This time Shepard’s working for Cerberus, a direct opposition to the Alliance run by the Illusive Man (think X- Files the Smoking Man and you won’t be too far off).

You have to go out and recruit a team of talented misfits for a suicide mission and, for the first portion of the game at least, that’s precisely what you will be doing.

Before you set off on your mission you’ll find yourself back at the helm of your beloved ship the Normandy which is a copy of the original Normandy as the original had been destroyed by the Reapers.

By plotting a course through the various solar systems you’ll be able to reach those planets you have been directed too by the Illusive Man as the planets contain potential crew member.

 Each of the crew that you recruit all have unfinished business which they ask you to help them with. It’s up to you to decide if you want to help or not. If you decide to help your new recruits you will gain their trust.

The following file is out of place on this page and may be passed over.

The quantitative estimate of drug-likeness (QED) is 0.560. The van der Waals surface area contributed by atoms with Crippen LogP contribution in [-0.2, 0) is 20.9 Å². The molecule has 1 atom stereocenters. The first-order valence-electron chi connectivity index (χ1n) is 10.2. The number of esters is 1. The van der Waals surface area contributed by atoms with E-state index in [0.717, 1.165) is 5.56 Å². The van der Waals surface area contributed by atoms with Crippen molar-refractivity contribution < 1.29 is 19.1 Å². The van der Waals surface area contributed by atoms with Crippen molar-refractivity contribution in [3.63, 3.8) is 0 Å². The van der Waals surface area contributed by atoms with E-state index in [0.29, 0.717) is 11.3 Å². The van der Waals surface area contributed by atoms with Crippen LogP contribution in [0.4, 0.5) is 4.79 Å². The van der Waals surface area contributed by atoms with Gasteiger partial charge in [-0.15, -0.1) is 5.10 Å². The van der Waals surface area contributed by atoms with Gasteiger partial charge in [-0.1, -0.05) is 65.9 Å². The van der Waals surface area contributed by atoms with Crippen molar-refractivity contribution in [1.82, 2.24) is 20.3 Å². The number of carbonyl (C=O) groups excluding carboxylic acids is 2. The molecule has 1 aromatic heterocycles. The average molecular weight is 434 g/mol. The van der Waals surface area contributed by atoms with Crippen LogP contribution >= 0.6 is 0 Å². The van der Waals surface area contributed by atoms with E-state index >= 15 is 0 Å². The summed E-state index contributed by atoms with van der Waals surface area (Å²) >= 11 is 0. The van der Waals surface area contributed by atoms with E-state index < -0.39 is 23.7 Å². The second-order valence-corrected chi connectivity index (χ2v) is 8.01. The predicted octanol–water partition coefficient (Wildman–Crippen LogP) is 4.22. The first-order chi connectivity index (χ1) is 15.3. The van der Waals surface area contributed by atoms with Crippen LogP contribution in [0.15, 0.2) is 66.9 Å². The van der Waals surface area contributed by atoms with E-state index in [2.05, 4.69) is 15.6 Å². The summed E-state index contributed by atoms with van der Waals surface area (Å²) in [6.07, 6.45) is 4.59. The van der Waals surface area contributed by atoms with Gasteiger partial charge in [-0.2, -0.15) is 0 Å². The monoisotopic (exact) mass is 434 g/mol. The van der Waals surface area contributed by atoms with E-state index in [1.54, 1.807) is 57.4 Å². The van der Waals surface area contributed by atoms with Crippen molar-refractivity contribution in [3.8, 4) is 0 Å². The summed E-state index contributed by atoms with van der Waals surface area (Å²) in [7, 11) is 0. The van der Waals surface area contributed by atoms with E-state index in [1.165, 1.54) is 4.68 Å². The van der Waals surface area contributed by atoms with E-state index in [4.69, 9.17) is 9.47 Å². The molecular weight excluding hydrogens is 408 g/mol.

Missions will often present you with a choice (choose wisely now); what you choose will shape your relationship with both your squad members and the characters you’ll come into contact with throughout the game.

Mass Effect 2 also works well as a shooter, and other changes to the combat reinforce the improvements on the PS3 version. For example, your shields and health automatically regenerate as they commonly do in straightforward shooters, and you now pick up ammo from the battlefield. You can still pause the action to let loose the awesome biotic-powered fury, but combat remains fluid and stimulating.

You cannot sum up any one aspect of Mass Effect 2 as the game is absolute genius.

As you play through the game you are literally re-writing your very own intricate story and experience (no two players will have the exact same experience) and this is what sets Mass Effect 2 as one of the most ground breaking and important games ever made.

From the very beginning of Mass Effect 2 you can see the difference in quality compared to the Xbox 360’s version. After all, on the PS3, BioWare have boosted the graphical prowess with a new engine which takes the graphics from great to brilliant.